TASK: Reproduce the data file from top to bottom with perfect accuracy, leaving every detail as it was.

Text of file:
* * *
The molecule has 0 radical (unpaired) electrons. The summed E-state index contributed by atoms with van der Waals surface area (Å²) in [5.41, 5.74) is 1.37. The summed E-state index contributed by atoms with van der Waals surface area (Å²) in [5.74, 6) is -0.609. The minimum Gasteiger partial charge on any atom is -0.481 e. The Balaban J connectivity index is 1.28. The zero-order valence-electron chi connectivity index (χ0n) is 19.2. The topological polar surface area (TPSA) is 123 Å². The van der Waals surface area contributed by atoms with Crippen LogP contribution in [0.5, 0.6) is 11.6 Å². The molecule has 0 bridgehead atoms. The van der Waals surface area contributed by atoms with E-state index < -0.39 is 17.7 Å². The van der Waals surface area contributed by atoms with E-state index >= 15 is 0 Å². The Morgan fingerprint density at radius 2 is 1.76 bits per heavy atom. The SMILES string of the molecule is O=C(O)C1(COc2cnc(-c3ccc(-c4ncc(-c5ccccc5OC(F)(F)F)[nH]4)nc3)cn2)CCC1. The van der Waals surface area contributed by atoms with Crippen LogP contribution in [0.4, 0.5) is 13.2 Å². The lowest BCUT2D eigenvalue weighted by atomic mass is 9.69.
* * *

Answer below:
The molecule has 0 radical (unpaired) electrons. The summed E-state index contributed by atoms with van der Waals surface area (Å²) in [5.41, 5.74) is 1.37. The summed E-state index contributed by atoms with van der Waals surface area (Å²) in [5.74, 6) is -0.609. The minimum Gasteiger partial charge on any atom is -0.481 e. The Balaban J connectivity index is 1.28. The zero-order valence-electron chi connectivity index (χ0n) is 19.2. The topological polar surface area (TPSA) is 123 Å². The van der Waals surface area contributed by atoms with Crippen LogP contribution in [0.5, 0.6) is 11.6 Å². The molecule has 0 bridgehead atoms. The van der Waals surface area contributed by atoms with E-state index < -0.39 is 17.7 Å². The van der Waals surface area contributed by atoms with E-state index >= 15 is 0 Å². The Morgan fingerprint density at radius 2 is 1.76 bits per heavy atom. The SMILES string of the molecule is O=C(O)C1(COc2cnc(-c3ccc(-c4ncc(-c5ccccc5OC(F)(F)F)[nH]4)nc3)cn2)CCC1. The van der Waals surface area contributed by atoms with Crippen LogP contribution in [0.4, 0.5) is 13.2 Å². The lowest BCUT2D eigenvalue weighted by atomic mass is 9.69.